“Discovery” is a legal process created specifically to collect information in different types of law—including during a divorce. Discovery is typically issued in family law cases such as divorce; child support or custody cases when one side is under the belief that more information is needed.
The discovery process makes it easier for either party to gather information from the other party and thus be more prepared in court. Though the process can be time-consuming, parties can benefit greatly from it to assess the merits of the case, prepare for settlement negotiations, and potentially even prepare for trial.
Several parts comprise the discovery process. The Request for Production of Documents entails requesting for specific items needed for a party to present their case. These likely include the submission of income statements, bank account statements, credit card statements, and other types of documents. If parenting time or child custody is an issue, a party may also be asked to produce diaries, school records, and other information pertaining to your children.
Interrogatories refer to a list of written questions send to the opposing side, and giving them up to 35 days to send a response. The opposing side will also give you a list of questions in return, which you must respond to within the same time frame. Note that both parties must answer these questions on paper as if they were answering them while under oath. You must be as honest as possible, as providing false answers to interrogatories is considered a crime and can bring about serious legal consequences.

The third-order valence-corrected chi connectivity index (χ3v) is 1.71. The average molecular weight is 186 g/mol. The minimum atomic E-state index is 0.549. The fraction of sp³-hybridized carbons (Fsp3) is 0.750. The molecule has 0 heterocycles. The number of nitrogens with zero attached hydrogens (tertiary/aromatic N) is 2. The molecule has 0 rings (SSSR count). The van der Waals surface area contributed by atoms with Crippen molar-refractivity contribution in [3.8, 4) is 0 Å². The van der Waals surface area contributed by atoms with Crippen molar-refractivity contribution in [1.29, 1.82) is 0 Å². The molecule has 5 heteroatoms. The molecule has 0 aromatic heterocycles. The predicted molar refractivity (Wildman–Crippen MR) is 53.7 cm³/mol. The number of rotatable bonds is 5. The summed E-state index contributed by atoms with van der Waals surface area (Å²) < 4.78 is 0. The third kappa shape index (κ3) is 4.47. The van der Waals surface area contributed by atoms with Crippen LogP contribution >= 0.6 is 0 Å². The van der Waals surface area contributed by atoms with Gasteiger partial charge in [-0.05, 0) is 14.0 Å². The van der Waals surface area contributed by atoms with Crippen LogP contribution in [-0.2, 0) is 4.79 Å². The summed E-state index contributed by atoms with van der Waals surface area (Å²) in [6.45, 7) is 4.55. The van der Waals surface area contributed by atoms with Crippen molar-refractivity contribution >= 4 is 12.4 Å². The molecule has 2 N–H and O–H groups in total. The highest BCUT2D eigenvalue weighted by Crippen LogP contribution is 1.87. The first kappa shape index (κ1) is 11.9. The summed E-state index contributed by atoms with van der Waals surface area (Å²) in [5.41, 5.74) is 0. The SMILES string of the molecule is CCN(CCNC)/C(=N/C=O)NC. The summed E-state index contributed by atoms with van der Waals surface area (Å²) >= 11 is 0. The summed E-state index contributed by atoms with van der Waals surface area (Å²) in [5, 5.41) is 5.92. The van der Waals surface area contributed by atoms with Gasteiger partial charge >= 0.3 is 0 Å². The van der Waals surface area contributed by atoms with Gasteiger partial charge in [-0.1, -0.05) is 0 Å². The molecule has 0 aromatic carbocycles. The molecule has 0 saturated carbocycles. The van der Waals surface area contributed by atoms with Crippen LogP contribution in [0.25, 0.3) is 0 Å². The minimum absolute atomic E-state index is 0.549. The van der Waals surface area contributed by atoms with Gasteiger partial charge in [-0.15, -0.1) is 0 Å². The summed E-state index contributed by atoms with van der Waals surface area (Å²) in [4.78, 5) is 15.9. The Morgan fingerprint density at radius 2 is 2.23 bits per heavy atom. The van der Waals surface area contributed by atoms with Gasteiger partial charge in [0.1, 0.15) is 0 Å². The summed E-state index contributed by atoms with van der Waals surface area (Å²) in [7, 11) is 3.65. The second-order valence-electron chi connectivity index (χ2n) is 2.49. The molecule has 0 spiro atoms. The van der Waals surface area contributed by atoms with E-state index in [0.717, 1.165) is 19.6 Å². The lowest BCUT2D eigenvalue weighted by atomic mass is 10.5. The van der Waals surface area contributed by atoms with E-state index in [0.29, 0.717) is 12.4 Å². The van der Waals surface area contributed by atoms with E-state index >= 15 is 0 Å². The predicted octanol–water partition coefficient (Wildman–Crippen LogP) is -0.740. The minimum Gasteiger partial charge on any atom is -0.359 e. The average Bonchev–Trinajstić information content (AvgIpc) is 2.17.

A deposition is critical in gathering facts about the case, ensuring that crucial questions are answered under oath, and evaluating how well a deponent would perform as a witness should the case proceed to trial later on. In the deposition process, the person being deposed must provide testimony or answer all questions under oath in the presence of a court reporter. Persons who may be deposed include you, your spouse, and any other individuals with critical information about your case.
A common tool in discovery is referred to as a subpoena. This is used to acquire records that may be able to help your case, but which the other side either cannot or will not produce. Common examples are subpoenas requesting credit card records, bank records, and information from a party’s employer.
Each party in a divorce or any other family law dispute is legally obliged to provide information requested by the other party, subject to certain limitations. If a party does not disclose a significant asset that already existed at the time of the divorce, then the divorce case may either be reopened or even set aside. Though there may be other ways to gather the information you need, there is no guarantee that such information will be deemed admissible in court.